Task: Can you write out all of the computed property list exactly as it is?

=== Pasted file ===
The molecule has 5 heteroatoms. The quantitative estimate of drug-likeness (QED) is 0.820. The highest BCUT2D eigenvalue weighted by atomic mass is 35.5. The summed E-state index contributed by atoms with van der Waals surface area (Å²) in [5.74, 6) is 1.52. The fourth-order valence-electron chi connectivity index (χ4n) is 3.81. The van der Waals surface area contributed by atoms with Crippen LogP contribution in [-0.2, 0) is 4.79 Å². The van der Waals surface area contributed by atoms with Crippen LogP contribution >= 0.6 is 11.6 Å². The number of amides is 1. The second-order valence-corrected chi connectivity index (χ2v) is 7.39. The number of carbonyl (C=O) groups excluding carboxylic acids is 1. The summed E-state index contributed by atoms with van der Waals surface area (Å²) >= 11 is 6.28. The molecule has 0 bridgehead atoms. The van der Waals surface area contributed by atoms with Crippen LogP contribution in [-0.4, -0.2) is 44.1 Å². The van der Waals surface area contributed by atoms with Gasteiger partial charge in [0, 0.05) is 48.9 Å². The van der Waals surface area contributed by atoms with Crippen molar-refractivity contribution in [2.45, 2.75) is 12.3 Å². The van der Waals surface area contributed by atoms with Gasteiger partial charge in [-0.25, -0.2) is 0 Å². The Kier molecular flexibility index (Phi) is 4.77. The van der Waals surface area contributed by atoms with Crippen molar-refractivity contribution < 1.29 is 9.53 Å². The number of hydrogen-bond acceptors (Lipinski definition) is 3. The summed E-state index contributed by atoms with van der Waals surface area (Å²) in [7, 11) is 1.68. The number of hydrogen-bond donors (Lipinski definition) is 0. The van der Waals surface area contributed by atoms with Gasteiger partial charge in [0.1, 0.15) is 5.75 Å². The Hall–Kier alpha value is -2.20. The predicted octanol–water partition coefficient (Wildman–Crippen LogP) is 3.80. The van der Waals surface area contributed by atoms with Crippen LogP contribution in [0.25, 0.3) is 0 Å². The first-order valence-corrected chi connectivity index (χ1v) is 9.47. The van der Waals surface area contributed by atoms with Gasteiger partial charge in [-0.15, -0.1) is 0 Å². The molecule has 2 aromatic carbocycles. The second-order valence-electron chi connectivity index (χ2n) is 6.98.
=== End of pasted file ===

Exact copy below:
The molecule has 5 heteroatoms. The quantitative estimate of drug-likeness (QED) is 0.820. The highest BCUT2D eigenvalue weighted by atomic mass is 35.5. The summed E-state index contributed by atoms with van der Waals surface area (Å²) in [5.74, 6) is 1.52. The fourth-order valence-electron chi connectivity index (χ4n) is 3.81. The van der Waals surface area contributed by atoms with Crippen LogP contribution in [-0.2, 0) is 4.79 Å². The van der Waals surface area contributed by atoms with Crippen LogP contribution >= 0.6 is 11.6 Å². The number of amides is 1. The second-order valence-corrected chi connectivity index (χ2v) is 7.39. The number of carbonyl (C=O) groups excluding carboxylic acids is 1. The summed E-state index contributed by atoms with van der Waals surface area (Å²) >= 11 is 6.28. The molecule has 0 bridgehead atoms. The van der Waals surface area contributed by atoms with Crippen LogP contribution in [-0.4, -0.2) is 44.1 Å². The van der Waals surface area contributed by atoms with Gasteiger partial charge in [0, 0.05) is 48.9 Å². The van der Waals surface area contributed by atoms with Crippen molar-refractivity contribution in [2.45, 2.75) is 12.3 Å². The van der Waals surface area contributed by atoms with Gasteiger partial charge in [-0.25, -0.2) is 0 Å². The Kier molecular flexibility index (Phi) is 4.77. The van der Waals surface area contributed by atoms with Crippen molar-refractivity contribution < 1.29 is 9.53 Å². The number of hydrogen-bond acceptors (Lipinski definition) is 3. The summed E-state index contributed by atoms with van der Waals surface area (Å²) in [7, 11) is 1.68. The number of hydrogen-bond donors (Lipinski definition) is 0. The van der Waals surface area contributed by atoms with Gasteiger partial charge in [0.1, 0.15) is 5.75 Å². The Hall–Kier alpha value is -2.20. The predicted octanol–water partition coefficient (Wildman–Crippen LogP) is 3.80. The van der Waals surface area contributed by atoms with Crippen LogP contribution in [0.25, 0.3) is 0 Å². The first-order valence-corrected chi connectivity index (χ1v) is 9.47. The van der Waals surface area contributed by atoms with Gasteiger partial charge in [-0.15, -0.1) is 0 Å². The molecule has 2 aromatic carbocycles. The second-order valence-electron chi connectivity index (χ2n) is 6.98.